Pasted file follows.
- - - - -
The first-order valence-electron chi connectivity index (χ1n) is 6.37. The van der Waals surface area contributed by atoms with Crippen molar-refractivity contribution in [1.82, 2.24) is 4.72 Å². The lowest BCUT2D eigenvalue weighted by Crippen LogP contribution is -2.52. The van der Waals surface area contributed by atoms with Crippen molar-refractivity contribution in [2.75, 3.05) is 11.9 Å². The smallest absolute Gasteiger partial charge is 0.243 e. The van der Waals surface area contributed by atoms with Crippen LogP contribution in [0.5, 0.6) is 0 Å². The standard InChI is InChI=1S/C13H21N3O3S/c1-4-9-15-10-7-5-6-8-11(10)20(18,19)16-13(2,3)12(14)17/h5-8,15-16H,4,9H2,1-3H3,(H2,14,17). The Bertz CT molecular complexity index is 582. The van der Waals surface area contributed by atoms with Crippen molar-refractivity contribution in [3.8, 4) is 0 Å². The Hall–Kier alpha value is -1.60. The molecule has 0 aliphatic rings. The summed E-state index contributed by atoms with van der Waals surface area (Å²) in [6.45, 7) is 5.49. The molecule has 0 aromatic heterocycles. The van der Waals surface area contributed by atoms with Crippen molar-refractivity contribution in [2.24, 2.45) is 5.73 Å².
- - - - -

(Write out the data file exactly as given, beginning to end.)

The first-order valence-electron chi connectivity index (χ1n) is 6.37. The van der Waals surface area contributed by atoms with Crippen molar-refractivity contribution in [1.82, 2.24) is 4.72 Å². The lowest BCUT2D eigenvalue weighted by Crippen LogP contribution is -2.52. The van der Waals surface area contributed by atoms with Crippen molar-refractivity contribution in [2.75, 3.05) is 11.9 Å². The smallest absolute Gasteiger partial charge is 0.243 e. The van der Waals surface area contributed by atoms with Crippen LogP contribution in [0.5, 0.6) is 0 Å². The standard InChI is InChI=1S/C13H21N3O3S/c1-4-9-15-10-7-5-6-8-11(10)20(18,19)16-13(2,3)12(14)17/h5-8,15-16H,4,9H2,1-3H3,(H2,14,17). The Bertz CT molecular complexity index is 582. The van der Waals surface area contributed by atoms with Crippen molar-refractivity contribution in [3.8, 4) is 0 Å². The Hall–Kier alpha value is -1.60. The molecule has 0 aliphatic rings. The summed E-state index contributed by atoms with van der Waals surface area (Å²) in [6.45, 7) is 5.49. The molecule has 0 aromatic heterocycles. The van der Waals surface area contributed by atoms with Crippen molar-refractivity contribution in [2.24, 2.45) is 5.73 Å².